Almost £10,000 a week in compensation has been handed out to prison officers and inmates for injuries sustained in Northern Ireland’s jails.
The majority of the cash was paid following accidents, such as a fall, or for smoke inhalation during cell fires, according to Prison Service information.
And the Belfast Telegraph can reveal that one inmate lodged a compensation claim for sunburn after he climbed on to a roof in Maghaberry Prison on a hot day to stage a protest.
The protest occurred more than two years ago and the prisoner subsequently submitted the claim for compensation for his injuries.
It is not clear, however, from the information if the claim was successful as the Prison Service said that to release details of specific claims would breach human rights under the Data Protection Act.
The information, obtained under the Freedom of Information Act, shows that over the past three years more than £1.1m was spent settling 147 claims by prison staff.
Almost 80 wardens claimed for injuries sustained in an accident, such as slipping, or for smoke inhalation from cell fires. The highest single payment for an accident was £71,022.
Another 62 staff members received money for being hurt during a violent assault. One officer injured during an attack received £136,860.
The Northern Ireland Prison Service (NIPS) also paid out £332,533 to 84 prisoners over the past three years.
Fifty of the inmates received cash for hurting themselves in a fall or through smoke inhalation. The highest single payout was £25,000. Another 11 inmates received compensation following an assault, with one receiving over £18,000.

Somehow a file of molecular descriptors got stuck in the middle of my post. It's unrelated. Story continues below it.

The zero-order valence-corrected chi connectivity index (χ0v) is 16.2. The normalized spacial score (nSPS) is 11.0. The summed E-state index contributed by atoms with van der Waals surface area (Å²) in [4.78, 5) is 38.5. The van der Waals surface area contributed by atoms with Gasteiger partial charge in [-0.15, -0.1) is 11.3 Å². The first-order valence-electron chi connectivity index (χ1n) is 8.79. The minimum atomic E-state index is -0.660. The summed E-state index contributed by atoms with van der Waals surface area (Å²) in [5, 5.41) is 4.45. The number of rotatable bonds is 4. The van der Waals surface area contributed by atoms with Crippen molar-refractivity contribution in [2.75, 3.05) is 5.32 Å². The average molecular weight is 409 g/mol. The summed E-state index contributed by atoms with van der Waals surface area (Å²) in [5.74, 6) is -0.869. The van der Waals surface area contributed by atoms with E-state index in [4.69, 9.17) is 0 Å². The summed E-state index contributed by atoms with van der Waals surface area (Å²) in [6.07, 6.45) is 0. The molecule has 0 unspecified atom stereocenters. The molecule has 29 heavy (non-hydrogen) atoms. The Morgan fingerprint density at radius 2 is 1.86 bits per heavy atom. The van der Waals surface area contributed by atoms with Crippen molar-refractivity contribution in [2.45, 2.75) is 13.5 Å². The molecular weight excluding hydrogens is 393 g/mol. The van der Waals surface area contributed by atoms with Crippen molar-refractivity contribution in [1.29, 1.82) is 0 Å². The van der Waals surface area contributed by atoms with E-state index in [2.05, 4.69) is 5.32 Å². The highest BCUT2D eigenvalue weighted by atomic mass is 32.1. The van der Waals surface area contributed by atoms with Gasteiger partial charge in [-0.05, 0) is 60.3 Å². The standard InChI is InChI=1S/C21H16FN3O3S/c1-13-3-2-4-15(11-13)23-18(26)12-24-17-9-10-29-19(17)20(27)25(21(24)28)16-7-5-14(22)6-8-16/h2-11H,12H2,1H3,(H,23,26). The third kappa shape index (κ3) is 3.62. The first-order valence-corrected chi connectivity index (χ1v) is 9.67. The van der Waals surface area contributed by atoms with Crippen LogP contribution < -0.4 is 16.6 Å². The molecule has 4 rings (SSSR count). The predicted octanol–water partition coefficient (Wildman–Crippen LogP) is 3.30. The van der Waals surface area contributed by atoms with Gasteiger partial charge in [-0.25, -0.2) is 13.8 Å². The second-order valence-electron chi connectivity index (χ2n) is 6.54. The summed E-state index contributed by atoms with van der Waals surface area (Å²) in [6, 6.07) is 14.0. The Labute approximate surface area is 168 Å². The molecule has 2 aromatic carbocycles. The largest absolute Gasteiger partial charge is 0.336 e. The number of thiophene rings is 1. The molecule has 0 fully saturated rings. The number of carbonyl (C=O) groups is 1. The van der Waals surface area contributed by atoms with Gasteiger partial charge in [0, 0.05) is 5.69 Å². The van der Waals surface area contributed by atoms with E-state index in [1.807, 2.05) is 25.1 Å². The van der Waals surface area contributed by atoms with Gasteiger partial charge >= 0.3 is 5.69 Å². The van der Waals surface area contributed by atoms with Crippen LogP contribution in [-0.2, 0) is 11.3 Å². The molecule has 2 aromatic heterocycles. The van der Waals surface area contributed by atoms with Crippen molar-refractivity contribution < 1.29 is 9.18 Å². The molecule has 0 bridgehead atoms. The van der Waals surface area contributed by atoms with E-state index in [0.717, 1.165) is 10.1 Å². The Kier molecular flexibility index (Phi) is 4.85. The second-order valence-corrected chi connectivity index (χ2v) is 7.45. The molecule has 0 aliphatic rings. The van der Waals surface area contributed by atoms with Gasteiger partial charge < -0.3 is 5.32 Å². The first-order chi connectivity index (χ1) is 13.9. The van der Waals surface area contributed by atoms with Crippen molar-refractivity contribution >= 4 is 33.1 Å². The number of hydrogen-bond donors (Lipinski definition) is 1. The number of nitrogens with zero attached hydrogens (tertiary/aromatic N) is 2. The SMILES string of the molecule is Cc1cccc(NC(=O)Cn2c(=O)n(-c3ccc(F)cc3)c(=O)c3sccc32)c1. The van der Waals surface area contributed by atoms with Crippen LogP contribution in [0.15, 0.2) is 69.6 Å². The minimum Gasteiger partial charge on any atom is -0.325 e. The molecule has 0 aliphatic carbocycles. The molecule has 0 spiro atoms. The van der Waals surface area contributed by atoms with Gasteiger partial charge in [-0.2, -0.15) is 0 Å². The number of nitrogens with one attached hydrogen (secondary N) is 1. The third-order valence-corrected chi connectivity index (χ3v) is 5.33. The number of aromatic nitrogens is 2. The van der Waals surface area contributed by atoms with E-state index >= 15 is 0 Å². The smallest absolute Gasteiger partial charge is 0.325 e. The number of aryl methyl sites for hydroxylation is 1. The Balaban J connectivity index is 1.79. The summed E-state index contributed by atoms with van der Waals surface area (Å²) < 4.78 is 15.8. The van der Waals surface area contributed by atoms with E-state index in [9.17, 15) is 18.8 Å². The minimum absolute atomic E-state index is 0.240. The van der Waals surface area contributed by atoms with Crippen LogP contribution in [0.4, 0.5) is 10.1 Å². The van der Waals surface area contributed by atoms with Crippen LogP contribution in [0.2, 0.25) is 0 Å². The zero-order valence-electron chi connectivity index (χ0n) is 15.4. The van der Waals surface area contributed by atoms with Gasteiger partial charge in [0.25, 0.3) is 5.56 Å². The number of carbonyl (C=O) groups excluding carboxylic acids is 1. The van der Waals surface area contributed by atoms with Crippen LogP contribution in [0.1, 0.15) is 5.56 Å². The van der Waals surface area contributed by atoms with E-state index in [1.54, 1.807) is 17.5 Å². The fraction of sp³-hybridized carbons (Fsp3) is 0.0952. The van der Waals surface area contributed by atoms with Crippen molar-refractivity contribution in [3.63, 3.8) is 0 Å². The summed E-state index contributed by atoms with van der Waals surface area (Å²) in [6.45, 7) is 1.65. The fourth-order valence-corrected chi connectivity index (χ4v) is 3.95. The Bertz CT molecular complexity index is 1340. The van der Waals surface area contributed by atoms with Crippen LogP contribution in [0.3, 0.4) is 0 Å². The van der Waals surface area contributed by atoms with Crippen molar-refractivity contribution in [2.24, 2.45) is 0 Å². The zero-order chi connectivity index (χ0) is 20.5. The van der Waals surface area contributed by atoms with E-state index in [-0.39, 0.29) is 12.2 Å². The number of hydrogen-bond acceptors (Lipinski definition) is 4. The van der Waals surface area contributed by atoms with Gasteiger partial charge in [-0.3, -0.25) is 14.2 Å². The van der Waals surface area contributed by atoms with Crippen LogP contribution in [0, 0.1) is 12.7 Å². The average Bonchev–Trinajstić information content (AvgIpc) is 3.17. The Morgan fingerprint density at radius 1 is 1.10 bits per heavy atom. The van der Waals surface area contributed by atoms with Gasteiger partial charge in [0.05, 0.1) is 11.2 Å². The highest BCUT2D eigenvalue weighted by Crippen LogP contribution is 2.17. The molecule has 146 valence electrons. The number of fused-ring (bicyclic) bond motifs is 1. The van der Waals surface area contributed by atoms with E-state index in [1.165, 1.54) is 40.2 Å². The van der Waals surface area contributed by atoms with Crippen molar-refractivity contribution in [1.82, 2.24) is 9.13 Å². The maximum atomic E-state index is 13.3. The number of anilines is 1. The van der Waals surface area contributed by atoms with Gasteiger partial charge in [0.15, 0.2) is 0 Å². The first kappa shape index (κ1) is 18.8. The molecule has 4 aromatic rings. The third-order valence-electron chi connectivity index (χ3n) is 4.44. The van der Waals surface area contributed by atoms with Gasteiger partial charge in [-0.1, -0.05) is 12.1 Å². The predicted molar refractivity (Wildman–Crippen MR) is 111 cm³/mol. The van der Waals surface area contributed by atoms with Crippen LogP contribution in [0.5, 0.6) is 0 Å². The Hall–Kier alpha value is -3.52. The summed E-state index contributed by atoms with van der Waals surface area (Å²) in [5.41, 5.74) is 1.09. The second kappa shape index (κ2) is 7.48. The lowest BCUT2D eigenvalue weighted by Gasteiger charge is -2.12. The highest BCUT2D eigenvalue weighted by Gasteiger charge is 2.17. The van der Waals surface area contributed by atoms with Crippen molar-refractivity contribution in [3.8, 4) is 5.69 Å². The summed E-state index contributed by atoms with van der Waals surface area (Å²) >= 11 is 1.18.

The Prison Service said that every claim made “is assessed on its own merits, with due regard for money and expenses to the public purse”.
A spokesman added that when claims are made they are dealt with robustly by the NIPS claims unit.
“Where a claim is considered to be justified, the claims unit applies a ‘Green Book’ or ‘precedent’ approach, based on that used by courts in making judgments about the quantum necessary to settle a particular type of claim,” he said.
The spokesman also said the Prison Service recently established a working group “aimed at improving the claims handling process in order to minimise costs to the public purse and to identify risks that can be managed to reduce the likelihood of future claims”.
David McNarry MLA said the amount of money paid out on compensation was “excessive” and that he believed there were problems within the system when so much was spent compensating staff and prisoners for injuries.
“It is almost a joke when you hear that people whose job it is to look after the welfare of prisoners end up getting knocked about and injured themselves, physically and mentally. And then we hear about prisoners who seem to have made some money out of being in jail,” he said.
He added: “I’m not saying that the claims are not legitimate but there must be something wrong with the structures in the service when this is allowed to happen.
“The public will be asking what is going wrong. We need every penny we can save and we cannot be throwing it away like confetti.”
But chairman of the Prison Officers’ Association (POA) Finlay Spratt said these “legitimate claims by staff show the challenging environment” they work in.
“We are entitled to a safe working environment and if officers are injured while on duty then they deserve the same rights to compensation as workers in other sectors. We work in a very volatile situation and officers get injured,” said Mr Spratt.
Justice committee chairman Paul Givan said the compensation payments “reflect the nature of the job”. “This money would not be paid out unless the Prison Service was satisfied that compensation should be awarded,” the DUP MLA added.